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Faribault, Pelagie (1783–1847)

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Dakota cradleboard ornament with quillwork

A cradleboard ornament made of hide decorated with dyed porcupine quills, created by a Dakota woman between 1775 and 1850. Pelagie Faribault would have made quillwork ornaments for her children's cradleboards in a similar style.

Pelagie Faribault was a métis (Native and European) woman who received Wita Tanka (Big Island, also called Pike Island) from her Dakota kin as part of an 1820 treaty with the United States. The Faribault family had influence among their Dakota relatives, and Pelagie in particular was known for her acts of generosity.

Pelagie Faribault was born in 1783 at Prairie du Chien. Historical records also refer to her as Kinnie Hanse Ainse, Pelagie Hause, Elizabeth Pelagie Ainse Faribault, and Madame Farribault. She was a Métis of Dakota and French descent; although sources disagree, it’s likely that her mother belonged to the Mdewakanton band. Her father, Joseph Ainse, was a French Canadian from Mackinac Island who became fluent in the Dakota language and worked with both the Ojibwe and Dakota as a fur trader and Indian agent. Due to these connections, Pelagie grew up familiar with the lifeways of both sides of her family.

Pelagie married twice. While caring for a daughter in her first marriage, she was widowed suddenly, and soon afterward married the French Canadian fur trader Jean-Baptiste Faribault at Inyan Ceyaka Otunwe, a summer planting village of the Mdewakanton Dakota. They married in the Dakota way. During their life together, the couple were often separated while Jean-Baptiste was brokering trades and seeing to other business.

Pelagie likely reinforced the importance of Dakota ways with her husband and children. She provided Jean-Baptiste with social connections that paved the way for trade opportunities with her Dakota relatives. She was known to be kind and generous, and she provided hospitality for the friends and neighbors in their social networks. Her own Dakota relatives sometimes visited nearby for extended periods.

Pelagie and Jean Baptiste had eight children, including Alexander (born in 1806), Lucie-Anne (1808), Oliver (1815), David-Frederic (1816), Amelia (Emilie) Rene (1820), Marie-Louise (1822), Philippe (1826), and Frederic-Daniel (1829). They lived with their mother at Prairie du Chien (ca. 1806), on the island called Wita Tanka (Big Island, ca. 1819 and 1820), and at Mendota (ca. 1822). The family also sheltered at Winona during the War of 1812. While there, they did not know that Jean-Baptiste had been imprisoned by the British. When the family lived on Wita Tanka, their guests included Colonel Henry Leavenworth (1819) and fur trader Philander Prescott (1820).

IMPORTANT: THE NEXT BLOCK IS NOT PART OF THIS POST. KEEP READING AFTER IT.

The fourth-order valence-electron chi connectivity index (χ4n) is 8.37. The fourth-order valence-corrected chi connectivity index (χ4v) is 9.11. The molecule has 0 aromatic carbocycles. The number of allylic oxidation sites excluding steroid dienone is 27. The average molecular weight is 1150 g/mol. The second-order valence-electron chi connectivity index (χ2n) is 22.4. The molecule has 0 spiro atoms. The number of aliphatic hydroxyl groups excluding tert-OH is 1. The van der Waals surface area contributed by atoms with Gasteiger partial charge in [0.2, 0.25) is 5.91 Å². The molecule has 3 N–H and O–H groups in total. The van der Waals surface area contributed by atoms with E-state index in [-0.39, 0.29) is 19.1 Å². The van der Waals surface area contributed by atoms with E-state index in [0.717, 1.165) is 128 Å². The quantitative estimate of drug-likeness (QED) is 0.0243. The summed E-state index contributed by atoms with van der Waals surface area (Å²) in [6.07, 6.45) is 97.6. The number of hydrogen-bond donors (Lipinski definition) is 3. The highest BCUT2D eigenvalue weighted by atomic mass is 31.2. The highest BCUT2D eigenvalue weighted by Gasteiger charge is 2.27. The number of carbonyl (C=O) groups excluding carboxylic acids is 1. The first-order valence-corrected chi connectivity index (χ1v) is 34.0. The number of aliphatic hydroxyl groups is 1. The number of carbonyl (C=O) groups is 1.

A treaty signed by the Dakota and the United States at Mni Owe Sni (Coldwater Spring) in 1820 ceded land for the construction of a fort at Bdote, the intersection of the Mni Sota Wakpa (Minnesota River) and the Wakpa Tanka (Mississippi River). At the same time it set aside Wita Tanka, the 320-acre piece of land at the center of Bdote, specifically for Pelagie Faribault. Her Dakota relatives wanted her to have it because she was already living there with her family. In a gesture that symbolized the Dakota value of honoring women, Wita Tanka was put in Pelagie’s name rather than deeded to her husband. Traditional Dakota culture gives women rights to land and home places—not in the sense of “ownership,” but of the privilege to use and share the land and its resources with relatives. At the time, Euro-American men used white privilege and male privilege to control property and land.

Due to floods on Wita Tanka, the family moved to Mendota (St. Peter) in 1826 while Jean-Baptiste ran his trading post at Inyan Ceyaka. When he was stabbed in the back and lungs by a customer in 1833, Pelagie traveled thirty-five miles at night from Mendota to Inyan Ceyaka to help him recover. In that same year, her husband purchased a Black woman (her name is unrecorded) to work as an enslaved laborer in the Faribault household. Although it was illegal, slavery was not uncommon at and near Fort Snelling before the 1850s.

The terms of an 1837 treaty between the US and the Dakota ignored Pelagie’s ownership of Wita Tanka, and in 1838, advocates of the family asked the US for compensation for the land. One letter of support describes Pelagie as an influential and generous person in the Dakota community.

In June 1840, Pelagie and her family moved from a log building into a larger, sandstone and Platteville limestone home at Mendota. The new house included luxuries such as a bar, a ballroom, and a billiard room. It stood 150 yards away from a building occupied by Henry Sibley, a fur trader who worked with Jean-Baptiste.

On June 19, 1847, Pelagie died. After her death, her husband and some of her children moved to the site of a trading post on the Inyan Bosdata Wakpa (Cannon River). The town that was built there was named Faribault after her son Alexander. A treasury document created in February of 1858 shows that the United States paid Jean-Baptiste Faribault $12,000 for Wita Tanka in that year, eleven years after Pelagie’s death.

Many of Pelagie’s children continued in the fur trade, treaty-making, and other businesses. Facing ill-fortune years later, Alexander died in poverty in 1882. He and Pelagie and other family members are buried at Calvary Cemetery in Faribault.

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Ancestry.com. “All Public Member Photos & Scanned Documents results for Faribault.”
https://www.ancestry.com/search/collections/1093/?name=_Faribault&count=50&fh=50&fsk=MDs0OTs1MA-61--61

Bachman, Walt. Northern Slave, Black Dakota: The Life and Times of Joseph Godfrey. Bloomington, MN: Pond Dakota Press, 2013.

Dakota County Historical Society. Faribault House.